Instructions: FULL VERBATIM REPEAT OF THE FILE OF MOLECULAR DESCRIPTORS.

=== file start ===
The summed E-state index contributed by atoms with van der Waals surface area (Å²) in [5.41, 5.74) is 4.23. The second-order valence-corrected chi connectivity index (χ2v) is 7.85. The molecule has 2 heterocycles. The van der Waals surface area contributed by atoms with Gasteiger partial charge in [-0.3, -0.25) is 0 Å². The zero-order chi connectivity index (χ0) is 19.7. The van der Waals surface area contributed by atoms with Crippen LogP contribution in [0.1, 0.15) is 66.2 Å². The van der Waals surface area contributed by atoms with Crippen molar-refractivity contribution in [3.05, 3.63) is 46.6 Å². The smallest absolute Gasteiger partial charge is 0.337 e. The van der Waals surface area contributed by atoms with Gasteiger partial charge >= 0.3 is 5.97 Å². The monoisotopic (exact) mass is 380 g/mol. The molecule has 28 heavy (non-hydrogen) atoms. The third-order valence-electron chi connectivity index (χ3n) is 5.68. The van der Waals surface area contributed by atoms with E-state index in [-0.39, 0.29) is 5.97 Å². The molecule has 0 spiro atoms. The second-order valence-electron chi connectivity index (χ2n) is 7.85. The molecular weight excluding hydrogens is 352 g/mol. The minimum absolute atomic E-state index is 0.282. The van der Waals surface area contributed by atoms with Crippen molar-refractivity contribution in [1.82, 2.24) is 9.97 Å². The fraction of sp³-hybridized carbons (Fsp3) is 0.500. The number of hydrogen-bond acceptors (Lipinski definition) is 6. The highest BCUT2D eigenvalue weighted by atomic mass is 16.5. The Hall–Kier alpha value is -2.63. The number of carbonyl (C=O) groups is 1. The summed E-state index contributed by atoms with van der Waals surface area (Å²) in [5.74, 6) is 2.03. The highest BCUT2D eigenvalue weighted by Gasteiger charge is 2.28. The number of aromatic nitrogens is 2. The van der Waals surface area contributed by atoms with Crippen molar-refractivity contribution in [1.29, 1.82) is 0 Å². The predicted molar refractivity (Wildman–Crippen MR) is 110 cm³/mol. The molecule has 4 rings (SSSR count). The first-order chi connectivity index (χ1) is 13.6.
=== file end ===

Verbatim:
The summed E-state index contributed by atoms with van der Waals surface area (Å²) in [5.41, 5.74) is 4.23. The second-order valence-corrected chi connectivity index (χ2v) is 7.85. The molecule has 2 heterocycles. The van der Waals surface area contributed by atoms with Gasteiger partial charge in [-0.3, -0.25) is 0 Å². The zero-order chi connectivity index (χ0) is 19.7. The van der Waals surface area contributed by atoms with Crippen LogP contribution in [0.1, 0.15) is 66.2 Å². The van der Waals surface area contributed by atoms with Crippen molar-refractivity contribution in [3.05, 3.63) is 46.6 Å². The smallest absolute Gasteiger partial charge is 0.337 e. The van der Waals surface area contributed by atoms with Gasteiger partial charge >= 0.3 is 5.97 Å². The monoisotopic (exact) mass is 380 g/mol. The molecule has 28 heavy (non-hydrogen) atoms. The third-order valence-electron chi connectivity index (χ3n) is 5.68. The van der Waals surface area contributed by atoms with E-state index in [-0.39, 0.29) is 5.97 Å². The molecule has 0 spiro atoms. The second-order valence-electron chi connectivity index (χ2n) is 7.85. The molecular weight excluding hydrogens is 352 g/mol. The minimum absolute atomic E-state index is 0.282. The van der Waals surface area contributed by atoms with Crippen molar-refractivity contribution in [1.82, 2.24) is 9.97 Å². The fraction of sp³-hybridized carbons (Fsp3) is 0.500. The number of hydrogen-bond acceptors (Lipinski definition) is 6. The highest BCUT2D eigenvalue weighted by atomic mass is 16.5. The Hall–Kier alpha value is -2.63. The number of carbonyl (C=O) groups is 1. The summed E-state index contributed by atoms with van der Waals surface area (Å²) in [5.74, 6) is 2.03. The highest BCUT2D eigenvalue weighted by Gasteiger charge is 2.28. The number of aromatic nitrogens is 2. The van der Waals surface area contributed by atoms with Crippen molar-refractivity contribution in [1.29, 1.82) is 0 Å². The predicted molar refractivity (Wildman–Crippen MR) is 110 cm³/mol. The molecule has 4 rings (SSSR count). The first-order chi connectivity index (χ1) is 13.6.